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Public doesn't yet understand reasons for $789M museum project, says premier; details next week

”I don’t believe that the public has had a chance to fully understand how we got here,” the premier said. “I think the shock of an announcement that was not characterized appropriately has led to some of the hard feelings.”
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Premier John Horgan at a press conference at the legislature on Thursday. via GOVERNMENT OF B.C. May 19, 2022

Premier John Horgan says he has profound regret that plans for a new Royal B.C. Museum have landed with such a thud and understands the enormous pressures record-high gas prices and inflation are putting on B.C. residents.

“I very much regret that the jewel of our collective history, the Royal B.C. Museum, has become a political football,” he said Thursday. “It certainly was not our intention to appear to be tone deaf to the challenges British Columbians are facing.”

Horgan said he understands the stress affordability issues are placing on family budgets. While it may seem like the announcement came out of the blue, in reality the Royal B.C. Museum “has been in a difficult position for coming on two decades” with proposals for its modernization reviewed for the past five years.

The project was announced last Friday with a $789-million price tag but few specifics.

Since then, Horgan and Culture Minister Melanie Mark have been under heavy fire from the Opposition Liberals and the public about the timing and need for a new facility. The province is facing a crisis in health care with a family-doctor shortage, an affordability crunch in housing, and rising gas and food prices, and many schools across the province require seismic work.

The museum redevelopment was framed largely as a reconciliation project when it was announced. It has faced accusations of racism and discrimination. Last year, the museum announced that some exhibits would be dismantled to help “decolonize” the galleries.

With critics asking why the building isn’t being renovated instead of torn down, the government this week pointed to seismic instability and hazardous materials such as asbestos in the building, which opened in August 1968.

Opposition members have called it a “vanity project” and highlighted a slew of pressing issues that need funding: the doctor shortage, the opioid crisis, and all manner of infrastructure needs.

At a Thursday press conference with Energy Minister Bruce Ralston to introduce a new oil and gas royalty system, the museum was the first topic raised by reporters.

Horgan deflected when asked if he would pause or reconsider the project and focused on the need to preserve the seven million items in the museum’s collection.

Questioned about the need for seismic upgrades at the B.C. legislature and about 260 schools, Horgan said the museum hosts thousands of tourists and B.C. residents — including schoolchildren — each year.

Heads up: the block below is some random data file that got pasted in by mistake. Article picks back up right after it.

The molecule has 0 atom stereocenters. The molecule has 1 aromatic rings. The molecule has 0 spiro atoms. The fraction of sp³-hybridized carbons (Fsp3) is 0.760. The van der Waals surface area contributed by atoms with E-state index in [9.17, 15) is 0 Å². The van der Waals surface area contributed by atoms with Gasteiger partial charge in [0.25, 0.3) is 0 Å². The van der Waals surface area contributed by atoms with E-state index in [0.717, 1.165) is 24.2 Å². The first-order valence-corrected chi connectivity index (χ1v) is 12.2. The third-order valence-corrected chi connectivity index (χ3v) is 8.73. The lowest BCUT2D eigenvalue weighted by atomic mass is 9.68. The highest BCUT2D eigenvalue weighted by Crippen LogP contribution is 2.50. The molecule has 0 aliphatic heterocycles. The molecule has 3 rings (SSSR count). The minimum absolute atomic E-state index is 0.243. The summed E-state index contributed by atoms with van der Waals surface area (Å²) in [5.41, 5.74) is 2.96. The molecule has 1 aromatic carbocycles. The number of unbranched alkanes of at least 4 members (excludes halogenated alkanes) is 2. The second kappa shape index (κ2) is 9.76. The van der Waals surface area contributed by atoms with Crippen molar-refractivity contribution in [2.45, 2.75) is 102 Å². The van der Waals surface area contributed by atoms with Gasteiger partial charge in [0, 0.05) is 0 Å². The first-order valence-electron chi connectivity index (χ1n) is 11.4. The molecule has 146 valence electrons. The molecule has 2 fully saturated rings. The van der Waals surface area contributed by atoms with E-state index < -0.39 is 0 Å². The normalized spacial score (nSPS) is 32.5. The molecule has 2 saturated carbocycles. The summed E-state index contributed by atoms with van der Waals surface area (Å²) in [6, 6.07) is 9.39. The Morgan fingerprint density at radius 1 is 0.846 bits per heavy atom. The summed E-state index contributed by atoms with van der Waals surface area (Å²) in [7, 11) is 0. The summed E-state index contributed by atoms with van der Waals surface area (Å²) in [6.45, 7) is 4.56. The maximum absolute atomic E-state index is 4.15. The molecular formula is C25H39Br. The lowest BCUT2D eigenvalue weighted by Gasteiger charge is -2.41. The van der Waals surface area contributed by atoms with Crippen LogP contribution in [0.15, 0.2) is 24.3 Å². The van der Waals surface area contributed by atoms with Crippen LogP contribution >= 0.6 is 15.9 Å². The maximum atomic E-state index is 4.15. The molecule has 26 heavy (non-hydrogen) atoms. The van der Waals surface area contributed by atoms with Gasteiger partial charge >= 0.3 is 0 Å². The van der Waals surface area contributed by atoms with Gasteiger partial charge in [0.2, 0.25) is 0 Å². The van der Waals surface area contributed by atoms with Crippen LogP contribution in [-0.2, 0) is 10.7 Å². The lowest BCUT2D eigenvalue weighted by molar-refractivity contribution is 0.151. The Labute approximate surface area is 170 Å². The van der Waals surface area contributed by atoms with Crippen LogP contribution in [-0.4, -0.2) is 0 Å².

Beyond the fact that modern standards for access haven’t been met, he said, there are physical, sensory and cultural barriers, and some archives are being stored below sea level — though archival problems are already being addressed with a $224-million facility being built in Colwood.

”I don’t believe that the public has had a chance to fully understand how we got here,” Horgan said. “I think the shock of an announcement that was not characterized appropriately has led to some of the hard feelings.”

The premier said a full technical briefing on the building’s issues and the project business plan will be shared next week.

Senior government officials are to provide a technical briefing on Wednesday and then make the information public, Mark said in a statement, citing the “complex nature of this project.”

She said there has been extensive work over the past decade to “investigate the most cost-effective and efficient way to modernize the museum and protect the province’s collective history.”

Horgan agreed, saying: “The case is so compelling, I think British Columbians deserve to have a look at it before we get into the procurement process.”

In 2006, the governing B.C. Liberals were advised that there were seismic issues and challenges with the collections and they “punted the ball down the field for a time,” Horgan said, though it was a Liberal finance minister who directed the museum administration to come back with a plan.

The province did its due diligence, reviewing those proposals for five years, he said.

The tourism industry has been hit harder than any other industry in British Columbia during the pandemic, Horgan said. And while the museum has historically been a magnet for tourists, tourism organizations are excited about the potential once the doors reopen, he said.

The museum will close on Sept. 6 and is expected to reopen in a new building in 2030.

B.C. Archives services will not be disrupted and will remain open at the downtown site until it moves to its new permanent home in Colwood in 2025. Imax Victoria, the museum gift shop and food trucks will stay open through early 2023.

ceharnett@timescolonist.com

— With a file from Darron Kloster

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